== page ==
Aging. A Beginner’s Guide

Michael Kinsley Rider Publishing, $24.99

This is a small book by a very good writer, about an important subject.

The New York Times Book Review had this comment: “If it’s possible for a book about illness and death to be delightful, this one fits the bill.”

The Baby Boomers are now into old age, and they’re facing a few truths.  ‘Though they will live longer than any other generation in history, they will not escape the pains, indignities, scares and miseries of old age. ‘Though they are the most affluent generation ever, you still can’t take it with you.   The BBs have been drunk on what Kinsley calls  “competitive consumerism” (more on that later),  a lust for possessions, for travel, for status, for experiences, for keeping aging at bay…and it won’t matter a bit when you are dead.  Your children will enjoy the spoils somewhat but, all over the world, politicians are beginning to talk of an Inheritance Tax, Death Tax or some such thing, so that, if your Estate is very big, you may be taxed quite a lot.  They’ll also give incentives for you to give up your big apartment, for a small one further out.  One reason for this  is to stop the endless accumulation of wealth in dynasties.

Old age, sickness, death: how to confront these?  Kinsley faced a potential catastrophe when diagnosed with Parkinson’s in his 40s, an affliction shared with Michael J Fox, Hitler, Mao Zedong, Franco, Pierre Trudeau…

Kinsley says that, when aging begins, we have  three choices.  Firstly, lose any idea of self importance.  Death over the age of 65 is not glamorous or remarkable and no one is indispensable.

Secondly, he suggests that you shouldn’t accept old age, but confront it…don’t get obese, or smoke, or drink too much.  Then put it at the centre of your life, and get all the medical knowledge and help that you can.  Thirdly, DENIAL is good. Always pretend to the outside world that there is nothing much wrong.  Do what it takes – exercise, diet, good medical advice.  Do it, but don’t expect applause.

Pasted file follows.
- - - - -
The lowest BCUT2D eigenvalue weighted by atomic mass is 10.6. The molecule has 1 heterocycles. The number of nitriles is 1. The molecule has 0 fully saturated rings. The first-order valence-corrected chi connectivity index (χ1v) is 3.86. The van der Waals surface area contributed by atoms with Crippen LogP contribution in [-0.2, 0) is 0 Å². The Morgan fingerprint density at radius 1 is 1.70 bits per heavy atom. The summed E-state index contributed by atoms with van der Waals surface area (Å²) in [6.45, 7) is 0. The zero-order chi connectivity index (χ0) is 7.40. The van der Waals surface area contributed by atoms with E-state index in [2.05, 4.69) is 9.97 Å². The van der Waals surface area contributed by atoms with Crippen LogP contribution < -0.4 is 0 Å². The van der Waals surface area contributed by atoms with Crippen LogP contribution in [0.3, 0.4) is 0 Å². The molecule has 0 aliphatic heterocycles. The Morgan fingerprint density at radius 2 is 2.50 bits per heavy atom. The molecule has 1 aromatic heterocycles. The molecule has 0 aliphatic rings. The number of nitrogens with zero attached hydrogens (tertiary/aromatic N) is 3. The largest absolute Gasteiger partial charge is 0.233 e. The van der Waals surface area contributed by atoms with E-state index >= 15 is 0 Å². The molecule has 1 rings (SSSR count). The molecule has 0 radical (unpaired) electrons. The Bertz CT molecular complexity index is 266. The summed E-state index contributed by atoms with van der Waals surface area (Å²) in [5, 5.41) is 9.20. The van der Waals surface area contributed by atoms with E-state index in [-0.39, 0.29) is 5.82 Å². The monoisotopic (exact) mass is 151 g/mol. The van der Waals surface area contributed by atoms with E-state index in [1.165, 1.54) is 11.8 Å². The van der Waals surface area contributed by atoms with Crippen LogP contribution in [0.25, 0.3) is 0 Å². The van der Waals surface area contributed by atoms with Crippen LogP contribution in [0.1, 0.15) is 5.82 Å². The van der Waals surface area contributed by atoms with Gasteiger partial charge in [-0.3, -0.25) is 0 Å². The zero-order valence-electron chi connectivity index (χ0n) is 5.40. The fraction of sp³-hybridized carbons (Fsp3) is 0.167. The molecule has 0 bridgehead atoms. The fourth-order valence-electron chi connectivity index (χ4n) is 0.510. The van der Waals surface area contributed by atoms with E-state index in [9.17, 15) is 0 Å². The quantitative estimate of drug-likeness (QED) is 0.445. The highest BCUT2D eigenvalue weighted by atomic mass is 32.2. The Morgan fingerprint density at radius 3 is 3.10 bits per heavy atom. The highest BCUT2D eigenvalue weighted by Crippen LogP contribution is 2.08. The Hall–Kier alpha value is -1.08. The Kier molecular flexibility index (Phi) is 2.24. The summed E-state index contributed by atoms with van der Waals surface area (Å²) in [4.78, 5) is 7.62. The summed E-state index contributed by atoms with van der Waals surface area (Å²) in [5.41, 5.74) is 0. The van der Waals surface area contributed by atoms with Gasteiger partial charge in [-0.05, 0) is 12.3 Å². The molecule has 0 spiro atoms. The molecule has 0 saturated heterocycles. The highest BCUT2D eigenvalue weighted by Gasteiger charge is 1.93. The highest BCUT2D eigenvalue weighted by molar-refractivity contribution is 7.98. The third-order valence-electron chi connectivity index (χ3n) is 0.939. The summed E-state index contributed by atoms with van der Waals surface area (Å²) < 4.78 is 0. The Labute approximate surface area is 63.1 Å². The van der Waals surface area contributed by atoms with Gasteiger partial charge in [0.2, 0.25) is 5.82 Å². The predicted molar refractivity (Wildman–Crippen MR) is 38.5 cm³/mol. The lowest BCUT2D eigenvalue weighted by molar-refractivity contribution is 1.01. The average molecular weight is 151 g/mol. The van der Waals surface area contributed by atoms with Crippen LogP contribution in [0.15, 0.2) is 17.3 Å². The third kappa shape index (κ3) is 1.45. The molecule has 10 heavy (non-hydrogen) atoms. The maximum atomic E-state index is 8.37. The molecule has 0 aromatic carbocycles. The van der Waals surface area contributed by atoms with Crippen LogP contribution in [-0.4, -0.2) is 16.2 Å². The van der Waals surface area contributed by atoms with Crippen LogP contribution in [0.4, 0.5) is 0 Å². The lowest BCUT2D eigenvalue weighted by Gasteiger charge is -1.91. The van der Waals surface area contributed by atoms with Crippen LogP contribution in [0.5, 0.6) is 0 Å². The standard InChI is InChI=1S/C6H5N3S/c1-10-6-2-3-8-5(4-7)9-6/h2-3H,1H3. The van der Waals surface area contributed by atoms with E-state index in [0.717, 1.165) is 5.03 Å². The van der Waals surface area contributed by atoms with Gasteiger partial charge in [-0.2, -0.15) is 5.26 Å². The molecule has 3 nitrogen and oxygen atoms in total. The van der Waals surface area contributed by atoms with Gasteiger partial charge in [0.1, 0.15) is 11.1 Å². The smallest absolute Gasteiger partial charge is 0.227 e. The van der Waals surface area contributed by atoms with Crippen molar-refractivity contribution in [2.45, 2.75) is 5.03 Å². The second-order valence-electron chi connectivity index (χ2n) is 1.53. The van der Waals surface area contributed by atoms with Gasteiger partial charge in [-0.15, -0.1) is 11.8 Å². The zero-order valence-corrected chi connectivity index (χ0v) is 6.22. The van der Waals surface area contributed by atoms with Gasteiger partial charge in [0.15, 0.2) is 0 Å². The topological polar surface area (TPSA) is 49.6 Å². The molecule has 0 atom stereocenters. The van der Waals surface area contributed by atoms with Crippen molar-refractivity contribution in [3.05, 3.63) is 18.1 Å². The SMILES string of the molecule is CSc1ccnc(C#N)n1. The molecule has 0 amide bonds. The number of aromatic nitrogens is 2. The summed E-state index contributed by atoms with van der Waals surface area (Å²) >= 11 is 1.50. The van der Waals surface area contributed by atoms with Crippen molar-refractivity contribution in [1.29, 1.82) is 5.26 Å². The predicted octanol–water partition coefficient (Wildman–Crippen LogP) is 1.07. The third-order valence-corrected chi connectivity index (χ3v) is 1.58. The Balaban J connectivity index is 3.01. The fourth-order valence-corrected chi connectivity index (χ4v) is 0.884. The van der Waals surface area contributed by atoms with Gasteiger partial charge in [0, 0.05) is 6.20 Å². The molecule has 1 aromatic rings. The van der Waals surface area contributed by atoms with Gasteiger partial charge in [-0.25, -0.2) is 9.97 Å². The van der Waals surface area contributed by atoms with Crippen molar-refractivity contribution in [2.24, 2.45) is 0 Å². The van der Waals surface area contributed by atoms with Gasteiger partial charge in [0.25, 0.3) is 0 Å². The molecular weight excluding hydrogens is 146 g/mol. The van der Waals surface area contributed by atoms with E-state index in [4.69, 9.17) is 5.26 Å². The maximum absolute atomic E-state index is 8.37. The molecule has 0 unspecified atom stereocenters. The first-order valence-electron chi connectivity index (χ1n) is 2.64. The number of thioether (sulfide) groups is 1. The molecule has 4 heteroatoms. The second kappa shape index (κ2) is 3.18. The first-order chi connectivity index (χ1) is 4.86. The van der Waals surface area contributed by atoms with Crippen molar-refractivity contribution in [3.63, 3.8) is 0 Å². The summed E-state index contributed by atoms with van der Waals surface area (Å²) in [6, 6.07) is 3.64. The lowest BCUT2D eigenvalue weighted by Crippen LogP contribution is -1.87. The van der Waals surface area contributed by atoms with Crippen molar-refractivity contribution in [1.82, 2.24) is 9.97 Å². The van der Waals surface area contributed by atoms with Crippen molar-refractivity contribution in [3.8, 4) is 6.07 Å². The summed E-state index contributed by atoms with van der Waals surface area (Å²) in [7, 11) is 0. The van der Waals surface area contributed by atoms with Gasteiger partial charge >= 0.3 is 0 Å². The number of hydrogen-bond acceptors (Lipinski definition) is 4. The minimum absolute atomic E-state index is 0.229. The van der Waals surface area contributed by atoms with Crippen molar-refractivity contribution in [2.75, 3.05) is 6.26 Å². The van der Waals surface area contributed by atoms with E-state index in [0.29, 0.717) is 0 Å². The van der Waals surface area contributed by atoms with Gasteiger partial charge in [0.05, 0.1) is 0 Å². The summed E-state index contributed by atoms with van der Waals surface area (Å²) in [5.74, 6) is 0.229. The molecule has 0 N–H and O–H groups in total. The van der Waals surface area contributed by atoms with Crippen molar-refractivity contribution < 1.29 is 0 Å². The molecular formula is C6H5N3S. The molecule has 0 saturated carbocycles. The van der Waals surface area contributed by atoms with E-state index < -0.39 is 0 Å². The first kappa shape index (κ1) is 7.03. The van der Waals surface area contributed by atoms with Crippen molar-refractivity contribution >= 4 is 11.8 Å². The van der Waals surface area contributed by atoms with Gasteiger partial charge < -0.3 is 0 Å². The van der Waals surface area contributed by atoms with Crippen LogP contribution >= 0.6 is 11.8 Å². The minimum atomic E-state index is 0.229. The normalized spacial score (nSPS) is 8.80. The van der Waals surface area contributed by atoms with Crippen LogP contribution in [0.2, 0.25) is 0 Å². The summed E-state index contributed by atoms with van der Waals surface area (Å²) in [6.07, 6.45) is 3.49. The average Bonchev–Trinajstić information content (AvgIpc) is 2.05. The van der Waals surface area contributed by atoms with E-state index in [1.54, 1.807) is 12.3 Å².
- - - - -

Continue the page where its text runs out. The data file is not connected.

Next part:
Baby Boomers are used to having it all, and they want good health and a very long life. Unfortunately, Alzheimer’s will hit many more of us, because more of us live long enough to develop it, and it now kills more people than strokes.

So, it’s not life itself that is so important, but life while you still have your marbles.  Living longer loses a good deal of its appeal if you have a good chance of senility.

It’s time for a joke  

Ronald Regan goes in for his annual physical.   The doctor says “Mr. Regan I have bad news and worse news. “  Regan: “Lay it on me Doc.” The doctor says “The bad news is you have cancer.”   Reagan: “and the worse news?”  “You have Alzheimers.”  Regan: “Well, at least I don’t have cancer.”

Aging can be cruel, so you have to make friends with it.  The phrase “You look terrific!”  can be deceiving.   What does it mean? Are others taken aback that you are around at all?  Do they politely not add “for your age”?   Or are they thinking how “Oddly youthfull you look, must be plastic surgery.”?   Still, it remains better than “My God, what HAS happened to you?”